Power Lunches: The Anti-Stress LunchNovember 29, 2018
American Heart Association Recommends Daily Limit on Added SugarNovember 29, 2018
While shopping this week, I made a special note of all the fiber-enhanced products that wind up in my cart. After writing about the pros and cons of fortified foods in my last post, I wanted to give you a few of my favorite examples.
Some I like because they are inherently nutritious, like Fiber One Nonfat Yogurt and Progresso High-Fiber Hearty Vegetable soup. Others—like the Quaker Chewy Oat Granola Bars or Fiber One Chewy Bars—end up in my cart because they help my husband and me feel slightly less guilty about eating gooey, sweet, chocolaty treats.
I am not suggesting that you add these fiber-full products to your shopping list; after all, natural sources of fiber are still likely your best bet, nutritionally. But since you’re probably coming up short—even if you are eating some of those natural sources—you might as well try a higher-fiber version of any of these foods you’re already eating on a regular basis.
- FlatOut Flatbread 100% Stone Ground Whole Wheat Lowfat Wraps: One flatbread has 90 calories and a whopping 9 grams of fiber (most wraps only have 2 to 3 grams).
- Wheat Thins Fiber Selects: A serving of 15 crackers provides 120 calories and 5 grams of fiber.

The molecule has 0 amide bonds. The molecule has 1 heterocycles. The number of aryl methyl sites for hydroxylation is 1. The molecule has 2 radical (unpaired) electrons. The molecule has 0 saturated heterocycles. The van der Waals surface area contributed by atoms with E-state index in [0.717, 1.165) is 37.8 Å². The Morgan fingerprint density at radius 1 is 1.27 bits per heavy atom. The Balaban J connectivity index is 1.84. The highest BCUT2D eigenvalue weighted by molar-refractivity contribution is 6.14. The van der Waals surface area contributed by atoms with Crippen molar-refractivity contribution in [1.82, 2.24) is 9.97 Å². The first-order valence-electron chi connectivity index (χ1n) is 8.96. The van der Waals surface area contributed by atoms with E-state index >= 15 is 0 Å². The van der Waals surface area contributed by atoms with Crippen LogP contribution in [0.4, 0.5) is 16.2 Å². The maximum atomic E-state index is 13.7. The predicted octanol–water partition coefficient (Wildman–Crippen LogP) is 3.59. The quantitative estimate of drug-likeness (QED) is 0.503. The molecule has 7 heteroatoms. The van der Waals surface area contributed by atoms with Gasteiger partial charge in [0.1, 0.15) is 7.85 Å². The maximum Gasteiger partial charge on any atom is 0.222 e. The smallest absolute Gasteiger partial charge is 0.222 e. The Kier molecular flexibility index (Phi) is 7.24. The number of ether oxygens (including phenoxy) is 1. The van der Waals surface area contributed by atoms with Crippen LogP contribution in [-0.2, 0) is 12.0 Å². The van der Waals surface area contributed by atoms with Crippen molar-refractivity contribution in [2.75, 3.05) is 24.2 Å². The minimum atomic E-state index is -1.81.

- Quaker Chewy Oat Granola Bars with Fiber & Omega-3s: One bar has 150 calories and 9 grams of fiber.
- Fiber One Oats & Chocolate Chewy Bars: One bar has 140 calories and 9 grams of fiber.
- Progresso High Fiber Hearty Vegetable and Noodles Soup: A serving has just 90 calories and 7 grams of fiber.
- Ronzoni Healthy Harvest: One serving is 180 calories and 6 grams of fiber.
- Barilla Plus Penne: One serving is 210 calories and 4 grams of fiber.
- Barbara’s Bakery Ultima Organic High Fiber Cereal: One half cup is 90 calories and has 8 grams of fiber.
- Sunsweet PlumSmart Light: One cup provides 60 calories and 3 grams of fiber.
- Splenda No Calorie Sweetener with Fiber: This artificial sweetener, made with sucralose, has zero calories per packet and 1 gram of fiber. Used in moderation, this is a diet-friendly alternative to sugar.
What fiber-fortified foods have made their way into your grocery carts? Do you notice a difference in these products’ tastes and textures? Share your thoughts below.